Advocacy & Leadership Coordinator – Women Cross DMZ
Until recently, she was the Roger L. Hale Fellow at Ploughshares Fund, where she helped build and manage an advocacy coalition in support of US-North Korea diplomacy.
Killough’s work and commentary have appeared in national and international outlets, including the Washington Post, LA Times, Yonhap, Stars and Stripes, Newsweek, Al Jazeera, and Bustle. She has published in Foreign Policy, The National Interest, 38 North, The Bulletin of Atomic Scientists, Arms Control Today, and more.
Previously, Killough interned in the State Department’s Office of Korean Affairs and the National Committee on North Korea. She holds an MA in Asian Studies from the School of Foreign Service at Georgetown University and a BA in English Literature from the University of Arizona.
Director, Environmental and Climate Justice Program – NAACP
Jacqueline Patterson is the Director of the NAACP Environmental and Climate Justice Program. Since 2007 Patterson has served as coordinator & co-founder of Women of Color United. Jacqui Patterson has worked as a researcher, program manager, coordinator, advocate and activist working on women‘s rights, violence against women, HIV&AIDS, racial justice, economic justice, and environmental and climate justice. Patterson served as a Senior Women’s Rights Policy Analyst for ActionAid where she integrated a women’s rights lens for the issues of food rights, macroeconomics, and climate change as well as the intersection of violence against women and HIV&AIDS. Previously, she served as Assistant Vice-President of HIV/AIDS Programs for IMA World Health providing management and technical assistance to medical facilities and programs in 23 countries in Africa and the Caribbean. Patterson served as the Outreach Project Associate for the Center on Budget and Policy Priorities, and Research Coordinator for Johns Hopkins University. She also served as a U.S. Peace Corps Volunteer in Jamaica, West Indies.
Patterson’s publications/articles include: ”Jobs vs Health: An Unnecessary Dilemma”, “Climate Change is a Civil Rights Issue”, “Gulf Oil Drilling Disaster: Gendered Layers of Impact”, “Disasters, Climate Change Uproot Women of Color”; “Coal Blooded; Putting Profits Before People”; “Just Energy Policies: Reducing Pollution, Creating Jobs”: “And the People Shall Lead: Centralizing Frontline Community Leadership in the Movement Towards a Sustainable Planet”; and book chapter, “Equity in Disasters: Civil and Human Rights Challenges in the Context of Emergency Events” in the book Building Community Resilience Post-Disaster.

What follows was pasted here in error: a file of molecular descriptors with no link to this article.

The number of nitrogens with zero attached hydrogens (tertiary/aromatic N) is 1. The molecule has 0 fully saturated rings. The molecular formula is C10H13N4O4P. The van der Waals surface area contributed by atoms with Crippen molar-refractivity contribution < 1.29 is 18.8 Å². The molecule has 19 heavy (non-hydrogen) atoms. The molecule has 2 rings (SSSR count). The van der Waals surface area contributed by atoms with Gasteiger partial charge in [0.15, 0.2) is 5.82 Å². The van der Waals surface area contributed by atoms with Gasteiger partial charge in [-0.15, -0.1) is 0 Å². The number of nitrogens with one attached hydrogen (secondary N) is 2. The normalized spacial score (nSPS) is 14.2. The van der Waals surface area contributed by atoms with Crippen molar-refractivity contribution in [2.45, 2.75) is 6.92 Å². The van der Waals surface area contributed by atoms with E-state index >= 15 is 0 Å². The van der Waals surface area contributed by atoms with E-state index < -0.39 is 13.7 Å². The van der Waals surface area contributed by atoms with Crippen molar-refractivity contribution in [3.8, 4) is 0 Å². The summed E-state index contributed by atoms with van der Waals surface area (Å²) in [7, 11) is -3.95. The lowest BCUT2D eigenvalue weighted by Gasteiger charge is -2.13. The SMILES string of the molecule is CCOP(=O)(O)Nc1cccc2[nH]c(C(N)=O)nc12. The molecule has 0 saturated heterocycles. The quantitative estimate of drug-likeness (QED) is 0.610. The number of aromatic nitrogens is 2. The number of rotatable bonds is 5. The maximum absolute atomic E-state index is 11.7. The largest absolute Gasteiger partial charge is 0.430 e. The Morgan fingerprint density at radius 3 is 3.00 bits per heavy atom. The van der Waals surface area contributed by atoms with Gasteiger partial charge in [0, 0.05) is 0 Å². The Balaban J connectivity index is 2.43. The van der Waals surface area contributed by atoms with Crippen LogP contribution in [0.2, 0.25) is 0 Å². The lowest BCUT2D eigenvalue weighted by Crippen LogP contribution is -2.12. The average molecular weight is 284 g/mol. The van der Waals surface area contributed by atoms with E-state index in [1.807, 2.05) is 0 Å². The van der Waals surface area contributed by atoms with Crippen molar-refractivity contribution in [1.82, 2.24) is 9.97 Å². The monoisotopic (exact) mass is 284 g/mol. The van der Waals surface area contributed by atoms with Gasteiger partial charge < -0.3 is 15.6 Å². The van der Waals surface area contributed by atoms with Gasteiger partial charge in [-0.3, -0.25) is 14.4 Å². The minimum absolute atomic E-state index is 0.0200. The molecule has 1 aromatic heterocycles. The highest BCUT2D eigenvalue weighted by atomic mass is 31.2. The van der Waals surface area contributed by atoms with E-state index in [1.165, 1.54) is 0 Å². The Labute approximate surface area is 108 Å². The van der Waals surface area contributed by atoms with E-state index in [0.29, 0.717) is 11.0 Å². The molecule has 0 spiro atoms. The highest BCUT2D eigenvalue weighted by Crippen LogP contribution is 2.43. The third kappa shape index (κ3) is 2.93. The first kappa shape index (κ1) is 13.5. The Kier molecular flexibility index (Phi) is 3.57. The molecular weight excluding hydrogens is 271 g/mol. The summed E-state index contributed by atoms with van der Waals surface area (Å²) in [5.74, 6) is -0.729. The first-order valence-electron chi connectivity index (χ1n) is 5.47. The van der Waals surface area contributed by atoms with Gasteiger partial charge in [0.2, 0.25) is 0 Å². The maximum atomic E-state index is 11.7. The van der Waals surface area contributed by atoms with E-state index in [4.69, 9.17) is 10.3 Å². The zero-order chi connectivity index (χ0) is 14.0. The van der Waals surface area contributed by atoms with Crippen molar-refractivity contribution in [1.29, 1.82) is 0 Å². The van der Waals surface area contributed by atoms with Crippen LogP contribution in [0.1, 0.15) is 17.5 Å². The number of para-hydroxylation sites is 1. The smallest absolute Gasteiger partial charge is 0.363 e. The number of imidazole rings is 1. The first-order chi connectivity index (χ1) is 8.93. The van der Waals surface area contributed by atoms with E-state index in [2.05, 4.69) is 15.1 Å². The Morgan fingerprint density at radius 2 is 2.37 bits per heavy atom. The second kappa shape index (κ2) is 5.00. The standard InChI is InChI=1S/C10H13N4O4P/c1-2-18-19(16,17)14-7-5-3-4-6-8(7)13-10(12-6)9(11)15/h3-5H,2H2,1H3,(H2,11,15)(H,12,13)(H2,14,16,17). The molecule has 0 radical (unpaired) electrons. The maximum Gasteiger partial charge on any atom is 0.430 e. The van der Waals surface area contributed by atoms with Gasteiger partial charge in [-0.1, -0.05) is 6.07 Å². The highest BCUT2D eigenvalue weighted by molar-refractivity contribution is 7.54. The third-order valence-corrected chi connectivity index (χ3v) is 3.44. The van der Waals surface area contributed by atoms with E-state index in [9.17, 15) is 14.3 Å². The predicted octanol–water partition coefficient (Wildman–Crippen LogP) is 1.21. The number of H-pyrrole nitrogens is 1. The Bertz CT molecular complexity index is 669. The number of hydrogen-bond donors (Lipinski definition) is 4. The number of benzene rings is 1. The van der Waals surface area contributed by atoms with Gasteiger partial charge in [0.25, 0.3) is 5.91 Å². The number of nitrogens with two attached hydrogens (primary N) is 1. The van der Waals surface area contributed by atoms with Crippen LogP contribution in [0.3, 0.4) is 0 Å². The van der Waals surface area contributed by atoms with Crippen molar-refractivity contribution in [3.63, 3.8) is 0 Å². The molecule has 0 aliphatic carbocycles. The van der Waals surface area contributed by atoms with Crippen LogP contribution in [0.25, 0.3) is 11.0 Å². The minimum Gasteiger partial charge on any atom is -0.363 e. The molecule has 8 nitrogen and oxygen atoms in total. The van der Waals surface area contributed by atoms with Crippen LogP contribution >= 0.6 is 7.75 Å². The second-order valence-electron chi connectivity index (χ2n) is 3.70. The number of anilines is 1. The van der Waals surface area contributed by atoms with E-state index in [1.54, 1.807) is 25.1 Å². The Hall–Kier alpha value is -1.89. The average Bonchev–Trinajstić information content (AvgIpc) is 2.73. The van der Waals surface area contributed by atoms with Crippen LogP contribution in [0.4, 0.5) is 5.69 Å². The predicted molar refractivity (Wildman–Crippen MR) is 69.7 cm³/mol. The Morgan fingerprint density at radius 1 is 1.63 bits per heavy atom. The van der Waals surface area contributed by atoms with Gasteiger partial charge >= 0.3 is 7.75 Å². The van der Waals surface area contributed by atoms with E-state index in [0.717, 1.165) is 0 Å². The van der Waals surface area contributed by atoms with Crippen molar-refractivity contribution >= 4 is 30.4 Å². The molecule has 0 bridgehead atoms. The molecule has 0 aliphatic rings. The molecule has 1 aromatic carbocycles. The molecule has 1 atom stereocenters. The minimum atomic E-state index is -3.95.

Patterson holds a master’s degree in social work from the University of Maryland and a master’s degree in public health from Johns Hopkins University. She currently serves on the International Committee of the US Social Forum, the Steering Committee for Interfaith Moral Action on Climate, Advisory Board for Center for Earth Ethics as well as on the Boards of Directors for the Institute of the Black World, Center for Story Based Strategy and the US Climate Action Network.
Executive Director – Oregon PSR
Kelly Campbell, Executive Director of Oregon PSR, brings more than twenty years of experience in peace, justice and environmental health organizing to her role as the Executive Director of Oregon PSR. Before joining Oregon PSR in 2009, She served as the Portland Area Peace Program Director for the American Friends Service Committee and was a founding Co-director of September Eleventh Families for Peaceful Tomorrows, an organization that has been nominated three times for the Nobel Peace Prize. Kelly served on the steering committee of the national coalition United for Peace and Justice and worked in the as Communications Director for Pesticide Action Network North America, and as Campaign Coordinator for the statewide coalition, Californians for Pesticide Reform.